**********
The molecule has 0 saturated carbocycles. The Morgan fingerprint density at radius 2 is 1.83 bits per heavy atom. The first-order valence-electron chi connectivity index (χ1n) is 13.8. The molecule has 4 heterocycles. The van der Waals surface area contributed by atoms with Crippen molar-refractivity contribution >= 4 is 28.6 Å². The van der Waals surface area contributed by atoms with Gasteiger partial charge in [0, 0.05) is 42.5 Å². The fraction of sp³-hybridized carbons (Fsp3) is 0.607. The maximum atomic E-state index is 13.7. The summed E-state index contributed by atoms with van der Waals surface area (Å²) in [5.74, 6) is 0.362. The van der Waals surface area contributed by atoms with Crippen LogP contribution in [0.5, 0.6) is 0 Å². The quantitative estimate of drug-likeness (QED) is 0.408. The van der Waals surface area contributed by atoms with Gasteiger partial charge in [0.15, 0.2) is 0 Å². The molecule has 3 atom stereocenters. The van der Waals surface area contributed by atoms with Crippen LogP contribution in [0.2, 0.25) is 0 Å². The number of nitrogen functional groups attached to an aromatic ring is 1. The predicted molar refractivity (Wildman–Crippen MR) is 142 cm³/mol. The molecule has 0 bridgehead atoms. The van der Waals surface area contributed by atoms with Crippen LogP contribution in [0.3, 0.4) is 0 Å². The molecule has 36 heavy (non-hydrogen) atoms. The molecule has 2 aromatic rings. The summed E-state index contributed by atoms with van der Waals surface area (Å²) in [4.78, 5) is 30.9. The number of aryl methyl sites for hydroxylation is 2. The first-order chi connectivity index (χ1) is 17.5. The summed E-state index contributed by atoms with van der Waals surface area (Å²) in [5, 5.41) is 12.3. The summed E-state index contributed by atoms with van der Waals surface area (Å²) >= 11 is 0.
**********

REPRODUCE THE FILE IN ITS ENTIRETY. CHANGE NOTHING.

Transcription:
The molecule has 0 saturated carbocycles. The Morgan fingerprint density at radius 2 is 1.83 bits per heavy atom. The first-order valence-electron chi connectivity index (χ1n) is 13.8. The molecule has 4 heterocycles. The van der Waals surface area contributed by atoms with Crippen molar-refractivity contribution >= 4 is 28.6 Å². The van der Waals surface area contributed by atoms with Gasteiger partial charge in [0, 0.05) is 42.5 Å². The fraction of sp³-hybridized carbons (Fsp3) is 0.607. The maximum atomic E-state index is 13.7. The summed E-state index contributed by atoms with van der Waals surface area (Å²) in [5.74, 6) is 0.362. The van der Waals surface area contributed by atoms with Crippen LogP contribution in [0.5, 0.6) is 0 Å². The quantitative estimate of drug-likeness (QED) is 0.408. The van der Waals surface area contributed by atoms with Gasteiger partial charge in [0.15, 0.2) is 0 Å². The molecule has 3 atom stereocenters. The van der Waals surface area contributed by atoms with Crippen LogP contribution in [0.2, 0.25) is 0 Å². The number of nitrogen functional groups attached to an aromatic ring is 1. The predicted molar refractivity (Wildman–Crippen MR) is 142 cm³/mol. The molecule has 0 bridgehead atoms. The van der Waals surface area contributed by atoms with Crippen LogP contribution in [0.3, 0.4) is 0 Å². The molecule has 36 heavy (non-hydrogen) atoms. The molecule has 2 aromatic rings. The summed E-state index contributed by atoms with van der Waals surface area (Å²) in [4.78, 5) is 30.9. The number of aryl methyl sites for hydroxylation is 2. The first-order chi connectivity index (χ1) is 17.5. The summed E-state index contributed by atoms with van der Waals surface area (Å²) in [5, 5.41) is 12.3. The summed E-state index contributed by atoms with van der Waals surface area (Å²) >= 11 is 0.